If the Panthers (13-6), fresh off impressive road playoff victories over the New York Giants and the Chicago Bears, didn't see it coming, Don Hasselbeck did-more than a decade ago. Back then Hasselbeck, a former NFL tight end, was coaching the Norfolk (Mass.) Vikings in a Pop Warner league the same time his former New England Patriots teammate, fullback Mosi Tatupu (Lofa's father), was coaching the King Philip Warriors. "My son Nathaniel was our quarterback, and Lofa, at 12, was all over him," Don recalled while standing in the Seahawks' locker room on Sunday night. "I had to run double reverses just to give us a chance." A few feet away Nathaniel's big brother, Matt, the Seahawks' quarterback, nodded in agreement. Matt had just demoralized the Carolina defense with his typically heady and efficient play-20 of 28 passing for 219 yards and two touchdowns-while league MVP Shaun Alexander had carried 34 times for 132 yards and a pair of TDs.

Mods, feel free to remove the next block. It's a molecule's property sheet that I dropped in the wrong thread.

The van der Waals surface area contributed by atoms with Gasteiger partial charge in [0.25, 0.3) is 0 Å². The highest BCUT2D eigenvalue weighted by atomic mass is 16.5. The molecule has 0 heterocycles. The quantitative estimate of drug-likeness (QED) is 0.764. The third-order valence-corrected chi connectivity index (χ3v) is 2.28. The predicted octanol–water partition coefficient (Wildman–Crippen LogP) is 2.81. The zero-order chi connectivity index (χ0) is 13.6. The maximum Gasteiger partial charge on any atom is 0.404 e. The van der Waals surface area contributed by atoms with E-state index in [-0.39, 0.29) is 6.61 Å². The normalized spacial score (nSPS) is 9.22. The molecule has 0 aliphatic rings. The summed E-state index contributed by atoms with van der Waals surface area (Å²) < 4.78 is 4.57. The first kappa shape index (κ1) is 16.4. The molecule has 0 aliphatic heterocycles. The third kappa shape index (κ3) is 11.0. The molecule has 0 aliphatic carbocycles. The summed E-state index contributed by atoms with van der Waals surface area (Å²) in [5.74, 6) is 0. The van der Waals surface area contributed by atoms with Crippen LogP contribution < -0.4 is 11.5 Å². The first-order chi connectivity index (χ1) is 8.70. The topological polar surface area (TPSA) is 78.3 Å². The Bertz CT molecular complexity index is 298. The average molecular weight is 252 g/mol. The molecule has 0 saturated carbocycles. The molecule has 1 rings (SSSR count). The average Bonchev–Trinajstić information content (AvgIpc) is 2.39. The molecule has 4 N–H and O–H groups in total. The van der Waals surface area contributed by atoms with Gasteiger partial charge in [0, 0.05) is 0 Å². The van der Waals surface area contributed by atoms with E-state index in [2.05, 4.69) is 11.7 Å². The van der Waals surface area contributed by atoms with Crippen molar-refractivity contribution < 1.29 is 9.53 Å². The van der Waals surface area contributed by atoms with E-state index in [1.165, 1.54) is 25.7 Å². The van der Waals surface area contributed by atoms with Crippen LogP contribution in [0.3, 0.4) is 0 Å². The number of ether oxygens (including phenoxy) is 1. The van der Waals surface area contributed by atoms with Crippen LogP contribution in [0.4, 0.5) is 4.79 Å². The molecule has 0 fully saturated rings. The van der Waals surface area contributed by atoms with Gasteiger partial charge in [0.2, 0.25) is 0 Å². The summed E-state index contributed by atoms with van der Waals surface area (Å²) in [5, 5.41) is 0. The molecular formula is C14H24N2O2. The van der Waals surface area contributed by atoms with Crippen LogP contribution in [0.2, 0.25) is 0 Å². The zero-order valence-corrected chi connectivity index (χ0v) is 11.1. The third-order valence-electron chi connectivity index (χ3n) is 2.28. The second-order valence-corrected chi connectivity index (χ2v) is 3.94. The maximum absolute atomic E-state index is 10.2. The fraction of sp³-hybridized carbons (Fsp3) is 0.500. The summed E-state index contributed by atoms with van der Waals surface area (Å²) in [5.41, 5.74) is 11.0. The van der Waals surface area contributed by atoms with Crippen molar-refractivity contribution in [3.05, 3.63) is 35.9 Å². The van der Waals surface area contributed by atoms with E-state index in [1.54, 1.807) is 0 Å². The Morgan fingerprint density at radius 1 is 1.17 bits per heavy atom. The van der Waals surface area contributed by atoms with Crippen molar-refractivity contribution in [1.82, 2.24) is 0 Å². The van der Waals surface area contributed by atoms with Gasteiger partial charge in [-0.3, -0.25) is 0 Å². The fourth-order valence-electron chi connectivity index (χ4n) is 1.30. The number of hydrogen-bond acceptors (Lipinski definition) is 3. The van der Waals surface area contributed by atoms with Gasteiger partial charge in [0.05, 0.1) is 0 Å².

Keying Seattle's attack, as always, was the NFL's preeminent offensive line, a group that Hasselbeck's former backup, Cleveland Browns quarterback Trent Dilfer, affectionately calls "the grumpy old men." As much as the well-acquainted linemen-all the starters except second-year right tackle Sean Locklear have been with the team for at least five seasons-like to carp at one another off the field, their unspoken understanding of how to adjust to defensive alignments is what defines this unit. "If you're not making calls at the line, it confuses a defensive lineman," All-Pro left tackle Walter Jones said at lunch last Saturday at a Kirkland T.G.I. Friday's. "At that point he can only guess what you're cooking up."